Jose Reyes started things off for the Mets with a stand up triple and scored on a sacrifice fly. Then Cliff Floyd blasted his league-leading eleventh home run of the season and the Mets were already up two after one. Two more runs in the second put the Mets up four to one and from that point on, things were never really in doubt. In the end the Mets had thirteen hits, six for extra bases, and two walks, both by Floyd. David Wright had a pair of doubles and Kazuo Matsui and Mike Piazza each had one. All three of them had two hits on the night, as did Reyes.

Meanwhile, Kris Benson's third start of the season was clearly his best. First of all, it was his longest, as he went seven and two-thirds innings on 112 pitches, allaying concerns about his durability. And he was quite effective along the way. He only allowed four hits and two walks and he struck out eight. Benson's still got to work on his consistency and prove that he can be more than just adequate over a full season, but he looked good tonight. And there are some good early indicators, like his 17:4 strikeout-to-walk ratio in 18 1/3 innings. If it weren't for the four home runs he gave up in his last start, he'd have very impressive peripheral statistics overall.

Tomorrow, Kazuhisa Ishii (0-2, 4.82) will make his return to the Mets' rotation. No roster moves have been announced yet (aside from Mike DiFelice replacing the DLed Ramon Castro), but right now things don't look good for Aaron Heilman. Ramon Ortiz (1-1, 6.75) will go for the Reds.
Sunday, May 15, 2005
  Cardinals 7, Mets 6
Cardinals 4, Mets 2

Early in the season, home runs were rather hard to come by at Shea Stadium. It wasn't until the Mets' sixth home game of the year that Victor Diaz smacked the first round-tripper out of the park. Whether it was the result of the cold weather or just a random occurrence, balls weren't traveling over the fence in Flushing back in early April. That is no longer the case.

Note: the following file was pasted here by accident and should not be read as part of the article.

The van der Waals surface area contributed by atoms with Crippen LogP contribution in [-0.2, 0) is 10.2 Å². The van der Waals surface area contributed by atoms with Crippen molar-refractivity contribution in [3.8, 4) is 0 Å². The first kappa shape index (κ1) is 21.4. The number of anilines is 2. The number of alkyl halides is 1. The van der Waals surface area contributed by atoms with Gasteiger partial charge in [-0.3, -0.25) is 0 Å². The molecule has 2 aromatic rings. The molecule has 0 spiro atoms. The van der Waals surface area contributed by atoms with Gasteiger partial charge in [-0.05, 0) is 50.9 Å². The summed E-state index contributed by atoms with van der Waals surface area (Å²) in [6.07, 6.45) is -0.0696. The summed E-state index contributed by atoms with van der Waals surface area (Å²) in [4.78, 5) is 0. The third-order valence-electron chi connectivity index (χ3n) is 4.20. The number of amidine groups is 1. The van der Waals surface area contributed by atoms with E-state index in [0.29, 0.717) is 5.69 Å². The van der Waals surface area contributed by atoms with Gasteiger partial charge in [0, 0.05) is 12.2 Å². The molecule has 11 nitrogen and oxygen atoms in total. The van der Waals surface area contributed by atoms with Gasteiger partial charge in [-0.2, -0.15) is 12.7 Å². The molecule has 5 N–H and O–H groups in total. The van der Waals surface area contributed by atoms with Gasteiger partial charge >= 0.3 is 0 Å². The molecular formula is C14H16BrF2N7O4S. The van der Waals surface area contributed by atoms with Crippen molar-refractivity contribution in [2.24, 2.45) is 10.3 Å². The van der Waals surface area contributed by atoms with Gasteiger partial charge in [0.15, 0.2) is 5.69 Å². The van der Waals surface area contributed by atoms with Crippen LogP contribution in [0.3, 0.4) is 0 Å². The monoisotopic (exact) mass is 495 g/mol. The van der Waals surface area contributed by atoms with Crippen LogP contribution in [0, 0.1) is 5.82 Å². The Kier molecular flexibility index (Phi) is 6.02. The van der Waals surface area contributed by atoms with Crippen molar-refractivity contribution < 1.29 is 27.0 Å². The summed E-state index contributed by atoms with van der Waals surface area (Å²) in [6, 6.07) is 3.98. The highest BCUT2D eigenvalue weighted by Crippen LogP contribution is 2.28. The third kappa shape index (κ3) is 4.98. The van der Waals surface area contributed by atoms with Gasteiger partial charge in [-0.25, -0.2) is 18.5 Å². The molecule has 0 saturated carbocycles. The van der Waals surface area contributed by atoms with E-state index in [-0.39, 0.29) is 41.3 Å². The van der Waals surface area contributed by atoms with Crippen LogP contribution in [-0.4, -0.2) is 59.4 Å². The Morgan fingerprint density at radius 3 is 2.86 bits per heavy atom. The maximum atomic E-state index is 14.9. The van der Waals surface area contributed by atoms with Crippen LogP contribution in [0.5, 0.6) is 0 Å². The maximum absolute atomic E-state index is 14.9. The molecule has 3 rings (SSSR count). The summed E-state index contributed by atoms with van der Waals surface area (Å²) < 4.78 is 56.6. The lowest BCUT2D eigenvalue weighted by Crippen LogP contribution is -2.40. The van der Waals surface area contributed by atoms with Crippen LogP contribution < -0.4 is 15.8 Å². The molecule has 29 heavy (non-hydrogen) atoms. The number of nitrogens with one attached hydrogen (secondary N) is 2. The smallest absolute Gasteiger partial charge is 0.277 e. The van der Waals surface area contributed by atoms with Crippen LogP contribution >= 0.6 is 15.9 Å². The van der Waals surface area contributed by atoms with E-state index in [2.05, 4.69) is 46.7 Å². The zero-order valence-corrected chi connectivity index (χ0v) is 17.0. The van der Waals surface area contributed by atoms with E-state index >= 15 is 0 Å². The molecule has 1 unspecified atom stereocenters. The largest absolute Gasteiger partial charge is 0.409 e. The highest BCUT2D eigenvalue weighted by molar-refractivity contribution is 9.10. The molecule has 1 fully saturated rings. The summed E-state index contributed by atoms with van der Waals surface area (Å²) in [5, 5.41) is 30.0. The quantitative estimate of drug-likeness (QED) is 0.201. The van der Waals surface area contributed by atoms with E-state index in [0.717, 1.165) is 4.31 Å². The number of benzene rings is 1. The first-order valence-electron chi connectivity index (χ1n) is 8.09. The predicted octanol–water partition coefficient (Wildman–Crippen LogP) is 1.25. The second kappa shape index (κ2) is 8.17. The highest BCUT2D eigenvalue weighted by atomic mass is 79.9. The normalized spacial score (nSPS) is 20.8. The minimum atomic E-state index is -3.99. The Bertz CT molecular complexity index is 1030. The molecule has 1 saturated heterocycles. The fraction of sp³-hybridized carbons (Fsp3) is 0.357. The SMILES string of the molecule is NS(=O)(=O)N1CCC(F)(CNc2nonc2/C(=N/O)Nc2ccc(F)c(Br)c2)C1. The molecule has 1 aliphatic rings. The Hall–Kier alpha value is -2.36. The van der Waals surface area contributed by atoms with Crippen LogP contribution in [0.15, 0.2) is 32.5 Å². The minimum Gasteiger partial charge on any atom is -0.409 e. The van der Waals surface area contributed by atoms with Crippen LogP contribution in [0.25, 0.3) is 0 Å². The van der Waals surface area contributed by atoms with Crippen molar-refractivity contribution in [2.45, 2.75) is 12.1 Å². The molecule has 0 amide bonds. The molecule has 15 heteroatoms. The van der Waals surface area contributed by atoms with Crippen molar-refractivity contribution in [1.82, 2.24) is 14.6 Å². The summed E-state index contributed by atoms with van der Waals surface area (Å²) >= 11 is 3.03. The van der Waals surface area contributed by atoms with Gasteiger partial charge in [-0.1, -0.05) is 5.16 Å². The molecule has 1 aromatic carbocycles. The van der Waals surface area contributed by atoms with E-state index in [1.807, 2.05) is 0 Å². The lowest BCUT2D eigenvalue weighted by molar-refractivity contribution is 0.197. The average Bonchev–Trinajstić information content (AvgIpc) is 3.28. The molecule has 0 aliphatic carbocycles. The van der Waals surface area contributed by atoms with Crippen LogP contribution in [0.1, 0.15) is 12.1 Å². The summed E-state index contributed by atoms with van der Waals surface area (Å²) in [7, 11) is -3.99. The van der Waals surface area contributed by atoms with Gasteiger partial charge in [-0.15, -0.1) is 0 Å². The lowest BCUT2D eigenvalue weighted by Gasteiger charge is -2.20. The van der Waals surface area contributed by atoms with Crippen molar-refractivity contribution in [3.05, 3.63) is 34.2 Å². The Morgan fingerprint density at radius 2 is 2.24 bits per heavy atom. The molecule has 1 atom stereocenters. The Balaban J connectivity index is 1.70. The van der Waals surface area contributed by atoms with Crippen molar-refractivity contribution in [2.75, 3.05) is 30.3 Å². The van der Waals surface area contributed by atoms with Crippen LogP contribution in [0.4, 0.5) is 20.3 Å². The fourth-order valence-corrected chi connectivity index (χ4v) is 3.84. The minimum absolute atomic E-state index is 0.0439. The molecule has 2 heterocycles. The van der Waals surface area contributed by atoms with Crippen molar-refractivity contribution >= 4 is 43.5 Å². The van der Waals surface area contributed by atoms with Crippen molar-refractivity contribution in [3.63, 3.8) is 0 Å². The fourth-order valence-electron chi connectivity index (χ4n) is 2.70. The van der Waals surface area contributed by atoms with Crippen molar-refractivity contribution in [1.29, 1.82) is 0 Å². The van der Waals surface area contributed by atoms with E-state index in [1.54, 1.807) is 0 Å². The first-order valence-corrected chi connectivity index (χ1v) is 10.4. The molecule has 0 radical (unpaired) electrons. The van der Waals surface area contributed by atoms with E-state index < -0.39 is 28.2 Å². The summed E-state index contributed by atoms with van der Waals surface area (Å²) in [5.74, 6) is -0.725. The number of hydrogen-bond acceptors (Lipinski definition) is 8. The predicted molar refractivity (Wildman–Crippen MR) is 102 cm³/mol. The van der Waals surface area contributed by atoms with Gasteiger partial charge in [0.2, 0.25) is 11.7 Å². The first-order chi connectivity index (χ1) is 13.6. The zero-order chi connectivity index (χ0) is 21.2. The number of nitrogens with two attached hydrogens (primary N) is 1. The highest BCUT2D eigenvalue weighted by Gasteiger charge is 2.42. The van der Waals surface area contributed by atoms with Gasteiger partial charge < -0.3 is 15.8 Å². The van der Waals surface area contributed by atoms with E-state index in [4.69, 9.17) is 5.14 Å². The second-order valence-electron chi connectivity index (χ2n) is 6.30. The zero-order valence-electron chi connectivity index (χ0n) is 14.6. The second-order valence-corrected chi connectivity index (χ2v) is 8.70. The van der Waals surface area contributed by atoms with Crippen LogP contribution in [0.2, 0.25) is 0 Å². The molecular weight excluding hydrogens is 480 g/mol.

Pitching has been the Mets' biggest problem all season long, and this weekend they got a couple of rough outings from the men who had been their two most dependable starters. The home run ball had a lot to do with their difficulties. Pedro Martinez took the mound on Saturday and he didn't exactly get smacked around. He allowed only five hits and two walks in six innings, which certain other Mets starters would gladly take, though he did only strike out four. But it was a pair of home runs by Mark Grudzielanek and Abraham Nunez that did a lot of the damage, driving in three of the five runs, four earned, that Martinez allowed. A spike in his home run rate contributed to his career-worst 3.90 ERA last year. But while the longball has played a role in elevating his ERA to 3.38 so far this year, he has only allowed five home runs in fifty-six innings. That's quite a bit better than last year's 26 in 217.

The Mets still very nearly won this game, and Martinez was in fact the pitcher of record on the winning side when he was relieved. Heading into the bottom of the sixth, the Mets trailed five to two, but two singles and a walk loaded the bases with zero outs. Kazuo Matsui stepped to the plate and came through with perhaps his biggest hit of the season, smacking a triple to tie the game. He then scored on a single by Diaz to put the Mets in front. Jose Reyes then reached on an error to give the Mets first and third with none out. But sadly Reyes was then caught trying to steal second and the Mets wound up not scoring any further runs.